NASHVILLE, Tenn. (BP)–“The Da Vinci Code” is out on DVD, and no doubt, will be under many Christmas trees this year.
That likely will lead to the resurfacing of questions that surrounded its theatrical release during the summer: Is the Bible we have today trustworthy? Why were certain books included and others left out? Was Jesus, as the Bible says, really God?
New Testament scholar Darrell Bock tackles those questions in a new book that its publisher, Thomas Nelson, also hopes will be under a few Christmas trees. The book, “The Missing Gospels: Unearthing the Truth Behind Alternative Christianities,” examines the reliability of false gospels — such as the gospel of Thomas and the gospel of Judas — that are not included in Scripture but nonetheless often are cited by liberal scholars and were mentioned in The Da Vinci Code itself.
Bock, professor of New Testament at Dallas Theological Seminary, recently spoke with Baptist Press about his new book. Following is a partial transcript:
BP: “Why did you set out to write the book?”
BOCK: “It was clear to me in reading [The Da Vinci Code] that what [author] Dan Brown had done was to sloppily work with some of these [alternative gospels] that are actually being taught on numerous university campuses and that are in numerous books in religion sections of Borders and Barnes and Noble, etc. I recognized that the real issue wasn’t The Da Vinci Code but instead the issue was these missing gospels. You also have numerous specials, documentaries, etc., built around this material that keep showing up regularly on television.
BP: “What is the book’s audience?”
BOCK: “It is anything from a lay audience to pastors.”
BP: “So, Christians and unbelievers?”
BP: “One claim that The Da Vinci Code makes is that the church has suppressed these gospels for centuries. How do you respond to that?”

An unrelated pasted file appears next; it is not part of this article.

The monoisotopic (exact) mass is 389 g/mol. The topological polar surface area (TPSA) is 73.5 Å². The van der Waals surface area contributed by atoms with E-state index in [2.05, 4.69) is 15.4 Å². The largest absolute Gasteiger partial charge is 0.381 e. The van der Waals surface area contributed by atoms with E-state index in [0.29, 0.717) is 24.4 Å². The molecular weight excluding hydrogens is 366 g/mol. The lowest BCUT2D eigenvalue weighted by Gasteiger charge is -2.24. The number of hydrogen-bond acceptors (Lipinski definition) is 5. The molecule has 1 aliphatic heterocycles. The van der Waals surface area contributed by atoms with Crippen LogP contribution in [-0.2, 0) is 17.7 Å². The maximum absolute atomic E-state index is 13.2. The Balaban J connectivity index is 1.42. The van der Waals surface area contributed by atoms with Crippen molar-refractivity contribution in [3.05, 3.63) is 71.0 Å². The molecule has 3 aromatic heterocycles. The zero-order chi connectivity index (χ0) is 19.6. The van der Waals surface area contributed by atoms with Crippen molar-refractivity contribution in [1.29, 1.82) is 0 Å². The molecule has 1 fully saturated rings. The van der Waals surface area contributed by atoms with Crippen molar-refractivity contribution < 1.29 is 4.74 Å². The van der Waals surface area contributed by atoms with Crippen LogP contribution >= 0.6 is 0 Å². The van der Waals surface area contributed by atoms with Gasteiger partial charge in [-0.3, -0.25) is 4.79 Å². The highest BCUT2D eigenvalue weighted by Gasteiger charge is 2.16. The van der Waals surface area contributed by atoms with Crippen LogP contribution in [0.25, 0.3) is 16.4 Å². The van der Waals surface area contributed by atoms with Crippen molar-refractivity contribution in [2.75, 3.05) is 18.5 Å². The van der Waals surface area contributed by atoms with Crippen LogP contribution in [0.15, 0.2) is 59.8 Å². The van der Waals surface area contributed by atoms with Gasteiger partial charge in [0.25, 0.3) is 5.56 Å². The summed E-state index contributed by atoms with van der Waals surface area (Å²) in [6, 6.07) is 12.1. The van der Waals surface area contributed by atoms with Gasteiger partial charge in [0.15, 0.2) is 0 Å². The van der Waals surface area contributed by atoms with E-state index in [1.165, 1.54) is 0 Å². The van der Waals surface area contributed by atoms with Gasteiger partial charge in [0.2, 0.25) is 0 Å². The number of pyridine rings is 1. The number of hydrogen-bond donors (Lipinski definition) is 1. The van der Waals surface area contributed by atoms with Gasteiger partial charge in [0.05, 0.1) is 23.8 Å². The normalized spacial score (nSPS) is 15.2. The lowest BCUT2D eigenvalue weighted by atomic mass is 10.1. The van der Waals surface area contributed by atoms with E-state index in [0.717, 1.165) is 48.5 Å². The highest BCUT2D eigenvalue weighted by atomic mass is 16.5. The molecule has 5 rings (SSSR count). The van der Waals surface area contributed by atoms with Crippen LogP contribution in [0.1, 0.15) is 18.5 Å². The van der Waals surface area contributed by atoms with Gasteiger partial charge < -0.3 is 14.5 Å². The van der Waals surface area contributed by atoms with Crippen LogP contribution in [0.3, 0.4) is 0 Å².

BOCK: “The church did suppress these gospels starting in the fourth century. There’s no doubt about that. We have that recorded. But the issue is the status of this material before we even get to the fourth century. And, even when it was circulating [prior to the fourth century] there was the reaction by orthodox folks against this material, in highlighting the fact that it did not reflect the apostolic tradition or the Rule of Faith or the teaching of the church. … We’ve known about these works for a long time, but the problem that has surfaced is the charge [by unorthodox scholars] that the material has been critiqued from a particular point of view, and that our knowledge of it was through its critics, rather than us having direct knowledge. And what the Nag Hammadi [archeological] finds in Eqypt did in 1945 was give us direct knowledge of this material, where these people could speak for themselves.” [Editor’s note: Nag Hammadi is a town in Egypt where texts of many of these alternative gospels was found.]
BP: “Why do you think these false gospels are so popular in academic circles, television programs and movies?”
BOCK: “I think there’s just a fascination with new material. And the fact that they do express in Christian-kind of language a different way of theologizing about Jesus also has drawn some interest. It raises the natural historical question of the relationship of these people claiming to be Christians and what Christianity has been known as.”
BP: “Why shouldn’t people view these other gospels on the same level with the biblical Gospels?”
BOCK: “Because they aren’t as closely in touch with Jesus and the apostolic circle as the material that ended up in the New Testament. That’s the major reason. [With the New Testament books,] you’re talking about the people who were closest to Jesus telling us what He’s taught and what He believed. The biblical materials — which are also our earliest sources — put us in direct touch with this in a way that these other materials do not.”
BP: “These other materials also contradict what is in the Gospels themselves, correct?”
BOCK: “That’s correct. That’s part of the issue — whether or not there were alternative Christianities out there from the very beginning. That’s why the discussion in the book [‘The Missing Gospels’] that deals with the relationship to Judaism is so important. What I’m trying to show is that Christianity came out of Judaism, and a work that is anti-Jewish in theology would have never been welcome as authentic Christianity.”
BP: “Do you view these controversies over The Da Vinci Code as opportunities to teach Christians the history of the Christian church?”
BOCK: “Absolutely. I think it’s very important that people understand what their spiritual genealogy is.”
For more information about “The Missing Gospels,” visit www.thomasnelson.com/missinggospels